I've been creating content for quite some time and when I say content I'm talking about things like YouTube videos, blog posts, live-streams, and similar. I thought it'd be a great idea to show you what goes into the Poké Trainer Nic content production.
In this article we're going to look at things like the hardware I'm using, the software I'm using, and any tips and tricks that I've picked up that will make your own content production easier and cheaper.
Let me start by saying that I've been creating content long before I started the Poké Trainer Nic channels. To give you an idea, check out my other content network, The Polyglot Developer. However, don't think you need many years of experience to start creating your own content. You just need an idea and the willpower to see it through.
The Hardware Used to Create YouTube Videos and Live-Streams
You don't need extravagant hardware to start creating YouTube videos. Essentially you need a camera, microphone and something to edit the video on, whether that be a tablet or a computer.
However, your videos can get significantly better in quality if you invest into other hardware aspects.
Here is the hardware I use:
To break things down, the Logitech BRIO has been my web camera of choice for a few years. It isn't a great camera, but it's plenty good if you don't want to spend the money on a DSLR camera. The AT2020 is a solid condenser microphone and great for the price point. I use the XLR version with a Focusrite pre-amp, but there's also a USB version.
While the Logitech BRIO has a built in microphone, it's never a good idea to use the built in web camera microphone due to quality and distance from your mouth.
Since I'm using a consumer-grade web camera and not a DSLR, I need to put a lot of energy into proper lighting. I use two (2) Elgato Key Lights positioned on each side of my desk. This puts a lot less stress on my camera and gives a much better picture quality.
I use an Elgato Stream Deck for my macros and shortcuts when streaming and recording. As you'll see further in this article, the recording and streaming strategy that I use is pretty much the same.
Finally, since I do a lot of Pokémon card openings, I use my iPhone 11 as my desk camera.
Now for the hardware advice!
Like I said, you need at minimum a camera and a microphone to create video content. However, if you were looking to invest in one thing and one thing only, I'd say invest in a solid microphone. Viewers can usually live with poor video quality, but poor audio quality will result in the viewer leaving immediately.
Think about what would chase you away from a YouTube video and work to eliminate that from your own videos.
The Software Used to Edit On-Demand Videos and Broadcast Live-Streams
The software is where most of the magic happens when it comes to live-streams and on-demand videos. The good news is that most of the software can be obtained for free!
Here's what I use for my video content:
That's right, I only use three (3) pieces of software for recording, broadcasting, and editing my on-demand video.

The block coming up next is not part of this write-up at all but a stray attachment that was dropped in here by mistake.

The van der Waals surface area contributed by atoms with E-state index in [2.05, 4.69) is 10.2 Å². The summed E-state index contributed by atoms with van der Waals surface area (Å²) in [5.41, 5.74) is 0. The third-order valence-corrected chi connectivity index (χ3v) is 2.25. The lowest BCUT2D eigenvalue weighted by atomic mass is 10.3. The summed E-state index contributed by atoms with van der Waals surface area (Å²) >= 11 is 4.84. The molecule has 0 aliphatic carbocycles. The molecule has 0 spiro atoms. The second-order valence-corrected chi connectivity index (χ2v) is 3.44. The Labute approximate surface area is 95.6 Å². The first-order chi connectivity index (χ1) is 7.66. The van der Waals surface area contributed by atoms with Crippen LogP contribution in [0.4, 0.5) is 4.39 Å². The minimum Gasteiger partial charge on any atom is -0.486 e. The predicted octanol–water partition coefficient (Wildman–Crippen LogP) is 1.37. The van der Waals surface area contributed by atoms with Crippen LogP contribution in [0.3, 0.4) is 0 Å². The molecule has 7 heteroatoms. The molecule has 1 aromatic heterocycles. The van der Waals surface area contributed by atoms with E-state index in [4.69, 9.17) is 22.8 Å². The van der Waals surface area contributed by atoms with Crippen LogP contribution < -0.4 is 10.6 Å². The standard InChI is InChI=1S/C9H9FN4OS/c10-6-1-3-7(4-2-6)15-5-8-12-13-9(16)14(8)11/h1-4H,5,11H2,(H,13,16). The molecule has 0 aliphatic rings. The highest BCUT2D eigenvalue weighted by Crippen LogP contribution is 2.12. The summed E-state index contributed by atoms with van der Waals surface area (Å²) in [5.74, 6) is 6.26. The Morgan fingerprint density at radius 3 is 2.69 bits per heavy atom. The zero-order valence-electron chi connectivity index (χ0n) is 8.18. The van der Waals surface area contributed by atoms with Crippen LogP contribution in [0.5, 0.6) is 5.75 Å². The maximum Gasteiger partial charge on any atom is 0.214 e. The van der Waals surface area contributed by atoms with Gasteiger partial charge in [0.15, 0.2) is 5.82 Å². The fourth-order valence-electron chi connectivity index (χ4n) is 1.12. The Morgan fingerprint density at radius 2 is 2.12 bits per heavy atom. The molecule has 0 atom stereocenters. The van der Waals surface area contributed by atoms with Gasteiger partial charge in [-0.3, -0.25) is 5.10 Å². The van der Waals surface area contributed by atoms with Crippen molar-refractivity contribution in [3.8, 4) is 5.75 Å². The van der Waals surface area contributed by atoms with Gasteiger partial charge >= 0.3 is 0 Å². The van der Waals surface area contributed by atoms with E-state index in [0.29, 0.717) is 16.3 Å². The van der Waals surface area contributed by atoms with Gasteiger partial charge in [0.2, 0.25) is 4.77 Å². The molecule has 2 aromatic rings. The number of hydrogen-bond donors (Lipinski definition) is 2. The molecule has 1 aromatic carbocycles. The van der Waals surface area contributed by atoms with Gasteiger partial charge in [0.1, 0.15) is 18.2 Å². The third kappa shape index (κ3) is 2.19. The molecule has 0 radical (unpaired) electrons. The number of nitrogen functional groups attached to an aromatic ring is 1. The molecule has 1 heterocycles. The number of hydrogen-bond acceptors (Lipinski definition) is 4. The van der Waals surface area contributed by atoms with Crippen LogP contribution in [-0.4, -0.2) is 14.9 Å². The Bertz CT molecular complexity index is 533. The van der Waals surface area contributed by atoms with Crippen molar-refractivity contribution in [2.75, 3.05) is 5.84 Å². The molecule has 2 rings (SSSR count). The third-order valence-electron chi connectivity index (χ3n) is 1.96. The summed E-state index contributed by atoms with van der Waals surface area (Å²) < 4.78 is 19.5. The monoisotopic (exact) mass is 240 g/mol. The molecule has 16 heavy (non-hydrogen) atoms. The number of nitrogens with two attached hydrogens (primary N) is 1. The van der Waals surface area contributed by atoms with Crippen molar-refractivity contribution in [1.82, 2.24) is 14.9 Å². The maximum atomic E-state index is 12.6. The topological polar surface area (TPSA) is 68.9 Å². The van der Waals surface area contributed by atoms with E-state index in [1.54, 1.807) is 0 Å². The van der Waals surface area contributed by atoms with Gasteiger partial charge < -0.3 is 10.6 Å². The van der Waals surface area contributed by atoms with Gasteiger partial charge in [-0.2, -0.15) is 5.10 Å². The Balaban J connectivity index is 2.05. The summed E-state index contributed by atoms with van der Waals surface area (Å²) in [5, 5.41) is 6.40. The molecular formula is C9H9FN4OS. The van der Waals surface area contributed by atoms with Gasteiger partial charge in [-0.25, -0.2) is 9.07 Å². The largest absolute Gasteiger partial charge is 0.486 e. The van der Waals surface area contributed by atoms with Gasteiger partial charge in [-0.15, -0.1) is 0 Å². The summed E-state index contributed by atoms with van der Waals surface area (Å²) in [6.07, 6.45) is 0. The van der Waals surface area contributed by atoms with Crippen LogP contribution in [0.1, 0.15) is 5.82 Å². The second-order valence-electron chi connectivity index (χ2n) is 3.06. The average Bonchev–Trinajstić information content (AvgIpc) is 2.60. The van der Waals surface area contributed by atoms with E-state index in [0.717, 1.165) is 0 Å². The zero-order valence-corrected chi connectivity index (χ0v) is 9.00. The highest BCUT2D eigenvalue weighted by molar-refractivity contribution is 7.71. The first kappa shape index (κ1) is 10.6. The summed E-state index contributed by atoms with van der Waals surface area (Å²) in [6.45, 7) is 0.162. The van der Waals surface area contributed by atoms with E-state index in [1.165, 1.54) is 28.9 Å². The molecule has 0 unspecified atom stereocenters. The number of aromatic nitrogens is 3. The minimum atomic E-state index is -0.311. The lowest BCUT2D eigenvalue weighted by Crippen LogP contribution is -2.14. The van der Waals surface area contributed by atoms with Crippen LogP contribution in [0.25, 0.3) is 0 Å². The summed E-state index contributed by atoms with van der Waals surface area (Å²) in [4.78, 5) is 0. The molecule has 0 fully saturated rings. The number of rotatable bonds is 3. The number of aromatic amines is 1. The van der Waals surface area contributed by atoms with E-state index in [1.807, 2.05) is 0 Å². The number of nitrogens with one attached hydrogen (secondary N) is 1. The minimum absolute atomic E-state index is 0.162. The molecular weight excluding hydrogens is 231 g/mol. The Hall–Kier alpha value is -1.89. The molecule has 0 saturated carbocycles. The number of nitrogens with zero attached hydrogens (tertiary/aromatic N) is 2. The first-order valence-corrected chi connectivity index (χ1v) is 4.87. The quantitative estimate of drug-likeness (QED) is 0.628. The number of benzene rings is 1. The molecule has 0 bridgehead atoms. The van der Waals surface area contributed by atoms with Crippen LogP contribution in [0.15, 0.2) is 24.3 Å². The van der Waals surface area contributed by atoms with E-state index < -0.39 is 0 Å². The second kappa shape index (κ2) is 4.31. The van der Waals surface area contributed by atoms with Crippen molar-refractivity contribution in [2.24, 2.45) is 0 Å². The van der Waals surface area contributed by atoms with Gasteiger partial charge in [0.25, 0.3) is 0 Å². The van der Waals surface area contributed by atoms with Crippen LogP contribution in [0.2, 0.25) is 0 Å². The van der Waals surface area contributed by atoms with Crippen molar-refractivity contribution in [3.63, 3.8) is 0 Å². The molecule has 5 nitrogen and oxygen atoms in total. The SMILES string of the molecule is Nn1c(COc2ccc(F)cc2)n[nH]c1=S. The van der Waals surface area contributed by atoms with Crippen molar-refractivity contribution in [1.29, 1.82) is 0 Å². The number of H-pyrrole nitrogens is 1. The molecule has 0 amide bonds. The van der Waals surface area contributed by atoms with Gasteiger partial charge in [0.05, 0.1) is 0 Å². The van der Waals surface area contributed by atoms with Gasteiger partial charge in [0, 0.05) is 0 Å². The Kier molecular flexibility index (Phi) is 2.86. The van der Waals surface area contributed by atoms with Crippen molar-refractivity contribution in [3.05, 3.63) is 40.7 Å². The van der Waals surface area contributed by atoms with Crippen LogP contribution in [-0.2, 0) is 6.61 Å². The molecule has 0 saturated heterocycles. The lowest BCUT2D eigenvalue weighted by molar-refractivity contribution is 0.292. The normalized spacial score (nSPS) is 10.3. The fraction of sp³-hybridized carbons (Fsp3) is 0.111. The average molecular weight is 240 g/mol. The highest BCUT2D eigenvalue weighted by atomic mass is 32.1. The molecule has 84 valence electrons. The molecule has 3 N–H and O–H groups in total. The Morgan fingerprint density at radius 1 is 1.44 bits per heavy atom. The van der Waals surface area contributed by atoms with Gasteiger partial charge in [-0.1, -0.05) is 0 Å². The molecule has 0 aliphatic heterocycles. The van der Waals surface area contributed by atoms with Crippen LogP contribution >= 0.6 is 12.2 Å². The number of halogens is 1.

OBS is the gold-standard when it comes to streaming to places like Twitch and YouTube. The great thing is that you can also use it to record without broadcasting. The better thing is that it's free!
With OBS, I configure numerous scenes with numerous components per scene such as a camera, display, microphone, etc.
Speaking of cameras, remember how I said I used my iPhone 11 as my desk camera? With Elgato EpocCam I can use my iPhone as a wireless web camera and add it to OBS. This allows me to control both my Logitech BRIO and my iPhone 11 in my recordings rather than having to worry about editing numerous video feeds in post.
This brings us to the post-processing side of things.
Once I record my videos with OBS, I need to do some minor editing. My minor editing includes cutting out any flubs and improving the audio.
To edit my videos I use Davinci Resolve, a free and extremely powerful video editing tool. I import the video that OBS dumps out, make my edits via the timeline, and then use the integrated Fairlight Audio tooling to boost my volume and clean up the audio.
Building and Hosting the Poké Trainer Nic Website
If you're just looking to produce video content, you can probably disregard this next section. However, I believe that having a website improves your brand and as a result will improve the results you get on your video content.
Remember, I'm a developer, so websites come naturally for me. There are plenty of free tools out there with drag and drop interfaces that you can use.
What I'm using for the website is the following:
To host my website I use Netlify and I actually don't pay a dime. Netlify allows me to host my static website with little to no fuss.
If you're not too technical, you might look into something like Wix instead.
You just got a taste of what I'm using to produce Poké Trainer Nic content, primarily YouTube videos. At a high-level, I have a microphone, camera, some lights, and my phone. I also have some software for recording videos and some software for editing some videos.
I want to reiterate that you don't need anything fancy or expensive to record your own content! Find a camera (it can be your phone), a decent sounding microphone, and the free software I mentioned in this article. Once you have the basics, do a lot of practice and upgrade your setup over time.
If you want a visual tour of my setup and the impact each of the pieces have, check out the video I recorded.
This article contains affiliate links. If you order any of the products through my links, I'll receive commission and you might receive a discount.